Torque Converter Good or Bad. How to tell?

Discussion in 'General IH Tech' started by Jayrodoh, Sep 10, 2004.

  1. Jayrodoh

    Jayrodoh Farmall Cub

    I've got two torque converters out of my 727's. How can I tell which one to use when I reasemble?
  2. Chris Fred

    Chris Fred Farmall Cub

    Use the one that you just bought for $75 to save you from having to tear it all apart again. :p
  3. Jayrodoh

    Jayrodoh Farmall Cub

    How do you know I just got a used tranny with one?? I just want to make sure its good before I throw it in.
  4. Chris Fred

    Chris Fred Farmall Cub

    What I'm saying is that it's worth $75 to know that you won't have to pull the tranny again to replace it. $75 is about what it costs for a NEW converter.

    I don't know of a DIY way to tell, without installing it in the vehicle. I suppose you could use something like a bore-scope to look inside at the wear on the vanes of the turbine, but I've never tried.

    A tranny shop with the right equipment can test it for you, but it would probably cost half the price of a new one for the test.
  5. Jayrodoh

    Jayrodoh Farmall Cub

    OK. It was funny you said that, because I just bought a used tranny with a TC for $75. The tranny is good to go, I just don't want to have to worry about switching the TC out later. If they're only $75, I'll just buy another one. Know of any good sources for rebuilts?
  6. Mark Pietz

    Mark Pietz High Wheeler

    If the fluid hasn't burnt or you see junk or shavings in it, I'd just flush it out and give it a try. Here's why. Last year I had the TH200 in my son's '79 Pontiac rebuilt, and I discussed this issue with the owner of the shop. He only puts in rebuilt TCs if the owner insists, or springs for a NEW one. In his experience, the failure rate (and I've seen documented elsewhere) of rebuilt TCs is about 20%. That's pretty high. He also has one of the few TC flushing machines left, and claims that unless the unit has been abused or shows signs of ballooning, etc., they last a whole lot longer than many would lead you to believe. He just flushes them out clean. I've run that Pontiac for over a year now with no problems, and just recently got back from driving it on a roadtrip to the Midwest.

  7. Paul "Misterfixit" Schulz

    Paul "Misterfixit" Schulz Super Mod from Downunder Staff Member Moderator

    if you are going to spring for a reco convertor and you have a standard engine 345 or bigger i would seriously consider getting a convertor with a lower stall speed - if a IHC v8 doesn't rev as hard as 350 chev or 318 chrysler why would you run the same convertor stall speed! a friend of mine has recently fitted a low stall to his traveler 345 and has reported a massive improvement in power to the ground, now he cannot hold the scout with the brakes when he trys to stall the convertor, whereas before he could easily hold the scout in place. i will be fitting a low stall to my terra project as it comes together.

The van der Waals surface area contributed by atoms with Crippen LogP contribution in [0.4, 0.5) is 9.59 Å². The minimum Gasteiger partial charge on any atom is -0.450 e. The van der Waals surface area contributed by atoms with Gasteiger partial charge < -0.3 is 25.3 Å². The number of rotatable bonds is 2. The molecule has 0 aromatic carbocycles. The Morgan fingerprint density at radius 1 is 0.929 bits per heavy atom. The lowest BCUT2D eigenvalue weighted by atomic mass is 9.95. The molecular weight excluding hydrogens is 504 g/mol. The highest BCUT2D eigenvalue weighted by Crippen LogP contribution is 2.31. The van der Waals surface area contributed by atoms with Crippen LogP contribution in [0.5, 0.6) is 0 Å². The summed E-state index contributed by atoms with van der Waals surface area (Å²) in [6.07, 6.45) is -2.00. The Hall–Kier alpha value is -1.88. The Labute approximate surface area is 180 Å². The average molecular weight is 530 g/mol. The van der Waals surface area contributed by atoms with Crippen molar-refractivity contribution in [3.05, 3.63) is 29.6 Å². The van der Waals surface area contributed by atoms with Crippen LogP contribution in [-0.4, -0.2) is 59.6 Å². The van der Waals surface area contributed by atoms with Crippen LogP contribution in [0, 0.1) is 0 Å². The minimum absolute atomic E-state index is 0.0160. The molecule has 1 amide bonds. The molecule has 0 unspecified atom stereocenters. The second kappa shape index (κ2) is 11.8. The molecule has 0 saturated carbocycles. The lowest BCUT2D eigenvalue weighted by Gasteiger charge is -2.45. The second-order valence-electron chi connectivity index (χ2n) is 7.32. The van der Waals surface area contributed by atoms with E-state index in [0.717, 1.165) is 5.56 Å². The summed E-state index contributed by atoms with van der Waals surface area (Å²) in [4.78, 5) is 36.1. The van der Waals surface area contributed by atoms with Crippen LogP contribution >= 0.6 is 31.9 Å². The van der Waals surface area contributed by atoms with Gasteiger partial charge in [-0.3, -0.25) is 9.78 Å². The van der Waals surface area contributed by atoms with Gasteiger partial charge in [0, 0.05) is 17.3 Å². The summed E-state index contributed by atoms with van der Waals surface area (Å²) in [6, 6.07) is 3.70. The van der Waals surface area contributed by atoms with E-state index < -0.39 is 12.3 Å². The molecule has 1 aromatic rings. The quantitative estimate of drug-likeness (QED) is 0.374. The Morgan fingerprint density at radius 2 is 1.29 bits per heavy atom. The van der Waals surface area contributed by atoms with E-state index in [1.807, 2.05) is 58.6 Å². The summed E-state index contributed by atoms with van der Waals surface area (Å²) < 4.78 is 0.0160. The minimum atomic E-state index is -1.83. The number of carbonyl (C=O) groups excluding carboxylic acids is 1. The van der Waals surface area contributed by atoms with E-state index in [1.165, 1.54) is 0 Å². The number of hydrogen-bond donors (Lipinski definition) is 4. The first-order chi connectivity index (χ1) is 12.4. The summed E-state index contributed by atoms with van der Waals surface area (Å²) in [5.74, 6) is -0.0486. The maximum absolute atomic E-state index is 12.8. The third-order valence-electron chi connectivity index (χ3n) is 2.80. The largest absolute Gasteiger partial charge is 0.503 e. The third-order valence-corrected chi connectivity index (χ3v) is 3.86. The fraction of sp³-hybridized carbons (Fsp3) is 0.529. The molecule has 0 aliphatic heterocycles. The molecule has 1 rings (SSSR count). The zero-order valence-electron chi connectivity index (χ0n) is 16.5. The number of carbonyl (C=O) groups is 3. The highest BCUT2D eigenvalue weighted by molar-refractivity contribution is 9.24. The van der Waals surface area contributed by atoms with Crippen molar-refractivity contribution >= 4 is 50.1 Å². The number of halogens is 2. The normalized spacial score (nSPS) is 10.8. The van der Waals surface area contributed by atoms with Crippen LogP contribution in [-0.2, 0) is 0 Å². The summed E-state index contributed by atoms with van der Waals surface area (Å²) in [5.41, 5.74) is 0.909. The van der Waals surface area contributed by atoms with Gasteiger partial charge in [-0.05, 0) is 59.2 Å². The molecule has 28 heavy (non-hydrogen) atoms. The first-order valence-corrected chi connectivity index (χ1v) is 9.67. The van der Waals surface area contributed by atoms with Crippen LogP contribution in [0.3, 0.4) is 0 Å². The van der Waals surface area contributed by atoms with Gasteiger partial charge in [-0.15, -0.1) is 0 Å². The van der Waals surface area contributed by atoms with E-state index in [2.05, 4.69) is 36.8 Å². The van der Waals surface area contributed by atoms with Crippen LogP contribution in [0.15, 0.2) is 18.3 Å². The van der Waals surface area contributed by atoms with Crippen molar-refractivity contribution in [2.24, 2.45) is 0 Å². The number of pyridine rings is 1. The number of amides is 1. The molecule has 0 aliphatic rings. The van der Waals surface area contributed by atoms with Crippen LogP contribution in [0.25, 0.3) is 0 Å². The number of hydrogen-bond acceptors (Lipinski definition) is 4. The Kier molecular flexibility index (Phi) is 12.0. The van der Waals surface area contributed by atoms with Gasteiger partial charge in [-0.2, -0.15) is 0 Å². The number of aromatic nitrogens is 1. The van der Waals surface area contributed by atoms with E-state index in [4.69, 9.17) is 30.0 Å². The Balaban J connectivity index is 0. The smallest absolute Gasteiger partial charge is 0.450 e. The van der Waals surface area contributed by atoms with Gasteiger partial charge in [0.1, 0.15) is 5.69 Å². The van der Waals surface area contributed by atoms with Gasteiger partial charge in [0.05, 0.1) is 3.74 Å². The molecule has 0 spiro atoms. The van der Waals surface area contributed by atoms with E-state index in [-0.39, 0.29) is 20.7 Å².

8. scoutman800

    scoutman800 Y-Block King

    i'm with paul, more grunt is always good! there was a thread sometime back about someone using an RV type converter with a very low stall speed. good news all the way around.
  9. Jayrodoh

    Jayrodoh Farmall Cub

    I did put an RV cam in the engine ($1800 into the rebuild, ugh) and I also put an RV shift kit into the 727, so I might as well get an RV torque converter.
  10. Munchies

    Munchies High Wheeler

    If I were buying a brand new converter today, it would be a slioghtly higher stall converter from b&m. Like their truck/rv converter. Super high quality.
  11. Jayrodoh

    Jayrodoh Farmall Cub

    I looked at B&M and TCI. Lot of $$$
  12. Munchies

    Munchies High Wheeler

  13. Munchies

    Munchies High Wheeler

  14. Bill USN-1

    Bill USN-1 Moderator Staff Member Moderator

    Your going the wrong way with the stall for an IH motor.
    High stalls are for racing/high rpm motors.

    For a stump pulling low rpm motor, you want the rpm range as low as you can.
    IH is done making max torque by about 2400 rpm.

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